Bo meanwhile was often described as “volatile” and the former United States Army unit supply specialist was sentenced to three years in prison after he and his then-wife, Emily, plead guilty to stealing more than $ 150,000 from the United States Army.
Oh, and just before his arrest in 2017, he was spending time on the Up and Vanished discussion boards, hosting Q&As under the name “AAA,” and he continued to speak out online following his arrest when he posted bail (violating the court-ordered gag order.)
You just can’t make this stuff up.
“How do I know it was him? Well, he proved it himself. He posted a selfie on Twitter, facing the mirror with his hand sticking out. Then, in a separate close up picture, you could see the date written in pen on his palm,” Lindsey said in episode 14. “Among other things, Bo Dukes graciously declared that I didn’t owe him an apology, but he did accuse me of being biased and ‘downright false in my interviews.’ But the highlight of his stint on the discussion board had to be this. He wrote: I think the GBI’s done a great job. Justice is a finicky thing, and subjective.”
He also had several private conversations with other people on the message boards, where he would answer their questions. And literallt laid out his narrative of the crime.
“Let me spell it out for you hypothetically. Imagine your roommate takes your truck out. You wake up to them telling you they killed her for reasons unknown,” he allegedly said. “Tell the other roommate and brother she’s on your land. You ask again later, and you get a blank stare from them, and two days later on Wednesday they show you the body.”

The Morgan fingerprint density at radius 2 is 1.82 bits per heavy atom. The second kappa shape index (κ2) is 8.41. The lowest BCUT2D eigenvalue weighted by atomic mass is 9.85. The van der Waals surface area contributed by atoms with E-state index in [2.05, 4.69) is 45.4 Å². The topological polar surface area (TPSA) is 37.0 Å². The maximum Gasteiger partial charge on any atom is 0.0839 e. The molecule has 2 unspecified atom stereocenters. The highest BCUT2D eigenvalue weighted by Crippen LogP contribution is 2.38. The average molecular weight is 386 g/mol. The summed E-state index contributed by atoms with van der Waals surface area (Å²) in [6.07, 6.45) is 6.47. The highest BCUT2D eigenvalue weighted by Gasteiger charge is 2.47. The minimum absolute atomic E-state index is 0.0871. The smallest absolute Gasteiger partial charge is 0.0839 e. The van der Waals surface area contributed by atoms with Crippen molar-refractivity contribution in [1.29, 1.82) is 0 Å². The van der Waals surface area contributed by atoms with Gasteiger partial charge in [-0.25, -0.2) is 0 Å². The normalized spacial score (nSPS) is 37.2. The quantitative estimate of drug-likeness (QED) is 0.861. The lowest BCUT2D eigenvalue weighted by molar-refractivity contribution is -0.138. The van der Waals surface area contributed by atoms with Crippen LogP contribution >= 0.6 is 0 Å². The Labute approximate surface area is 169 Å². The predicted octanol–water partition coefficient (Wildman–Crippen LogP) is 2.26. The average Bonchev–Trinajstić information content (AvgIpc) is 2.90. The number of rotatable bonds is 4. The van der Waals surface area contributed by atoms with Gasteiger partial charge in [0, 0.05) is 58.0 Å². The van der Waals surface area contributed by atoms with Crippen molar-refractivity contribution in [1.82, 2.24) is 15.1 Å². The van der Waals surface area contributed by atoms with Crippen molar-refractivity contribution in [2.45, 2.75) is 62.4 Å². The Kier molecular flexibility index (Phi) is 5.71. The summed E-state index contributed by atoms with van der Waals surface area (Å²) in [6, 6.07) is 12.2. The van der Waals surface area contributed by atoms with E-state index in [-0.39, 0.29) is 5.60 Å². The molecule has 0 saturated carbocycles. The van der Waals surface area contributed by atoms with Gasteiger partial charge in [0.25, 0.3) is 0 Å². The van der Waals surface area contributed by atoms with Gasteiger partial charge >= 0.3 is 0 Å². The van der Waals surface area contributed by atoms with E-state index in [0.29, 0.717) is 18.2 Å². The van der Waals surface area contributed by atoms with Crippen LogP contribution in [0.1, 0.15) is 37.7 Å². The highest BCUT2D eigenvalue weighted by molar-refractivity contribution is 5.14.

So according to Bo, Ryan killed Tara, and then asked him for help disposing the body, burning and burying it on his family’s pecan orchard. It’s the same story he would later tell police. (The property had been searched by investigators soon after the arrests, but Tara’s body has never been found.)
“For some reason, after not talking at all for 12 years, he suddenly has the urge, and he’s doing it with a sense of pride that is incomprehensible,” Payne pondered in episode 16. “What’s wrong with this guy? He just can’t seem to stay out of the spotlight.”
As for Ryan’s motive, it was unclear why he went to Tara’s home that night and he remained silent from jail. But a forensic psychologist Doug Miller theorized in episode 15 that Ryan may have had a crush on his former teacher, and a possible unhealthy obsession with teacher figures.